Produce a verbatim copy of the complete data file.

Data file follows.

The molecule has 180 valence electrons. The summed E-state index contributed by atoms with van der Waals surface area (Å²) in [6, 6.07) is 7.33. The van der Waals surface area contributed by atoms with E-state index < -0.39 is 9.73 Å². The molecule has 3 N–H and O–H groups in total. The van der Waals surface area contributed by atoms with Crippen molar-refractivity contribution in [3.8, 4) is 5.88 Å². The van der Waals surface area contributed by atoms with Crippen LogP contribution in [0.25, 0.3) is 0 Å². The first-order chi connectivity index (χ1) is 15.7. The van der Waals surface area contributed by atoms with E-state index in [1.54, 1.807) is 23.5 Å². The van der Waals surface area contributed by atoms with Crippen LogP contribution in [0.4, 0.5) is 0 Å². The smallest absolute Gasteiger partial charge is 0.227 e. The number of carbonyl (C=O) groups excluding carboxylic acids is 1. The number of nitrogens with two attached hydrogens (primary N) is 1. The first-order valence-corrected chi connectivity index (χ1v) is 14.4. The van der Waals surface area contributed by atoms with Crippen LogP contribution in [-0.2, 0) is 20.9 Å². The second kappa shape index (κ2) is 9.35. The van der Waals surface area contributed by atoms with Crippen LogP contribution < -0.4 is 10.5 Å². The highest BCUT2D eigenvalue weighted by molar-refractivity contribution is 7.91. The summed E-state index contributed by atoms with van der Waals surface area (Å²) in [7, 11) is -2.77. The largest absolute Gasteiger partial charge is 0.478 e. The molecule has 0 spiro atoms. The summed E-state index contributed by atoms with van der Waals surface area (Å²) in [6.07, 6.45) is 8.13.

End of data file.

The molecule has 180 valence electrons. The summed E-state index contributed by atoms with van der Waals surface area (Å²) in [6, 6.07) is 7.33. The van der Waals surface area contributed by atoms with E-state index < -0.39 is 9.73 Å². The molecule has 3 N–H and O–H groups in total. The van der Waals surface area contributed by atoms with Crippen molar-refractivity contribution in [3.8, 4) is 5.88 Å². The van der Waals surface area contributed by atoms with Crippen LogP contribution in [0.25, 0.3) is 0 Å². The first-order chi connectivity index (χ1) is 15.7. The van der Waals surface area contributed by atoms with E-state index in [1.54, 1.807) is 23.5 Å². The van der Waals surface area contributed by atoms with Crippen LogP contribution in [0.4, 0.5) is 0 Å². The smallest absolute Gasteiger partial charge is 0.227 e. The number of carbonyl (C=O) groups excluding carboxylic acids is 1. The number of nitrogens with two attached hydrogens (primary N) is 1. The first-order valence-corrected chi connectivity index (χ1v) is 14.4. The van der Waals surface area contributed by atoms with Crippen LogP contribution in [-0.2, 0) is 20.9 Å². The second kappa shape index (κ2) is 9.35. The van der Waals surface area contributed by atoms with Crippen LogP contribution < -0.4 is 10.5 Å². The highest BCUT2D eigenvalue weighted by molar-refractivity contribution is 7.91. The summed E-state index contributed by atoms with van der Waals surface area (Å²) in [7, 11) is -2.77. The largest absolute Gasteiger partial charge is 0.478 e. The molecule has 0 spiro atoms. The summed E-state index contributed by atoms with van der Waals surface area (Å²) in [6.07, 6.45) is 8.13.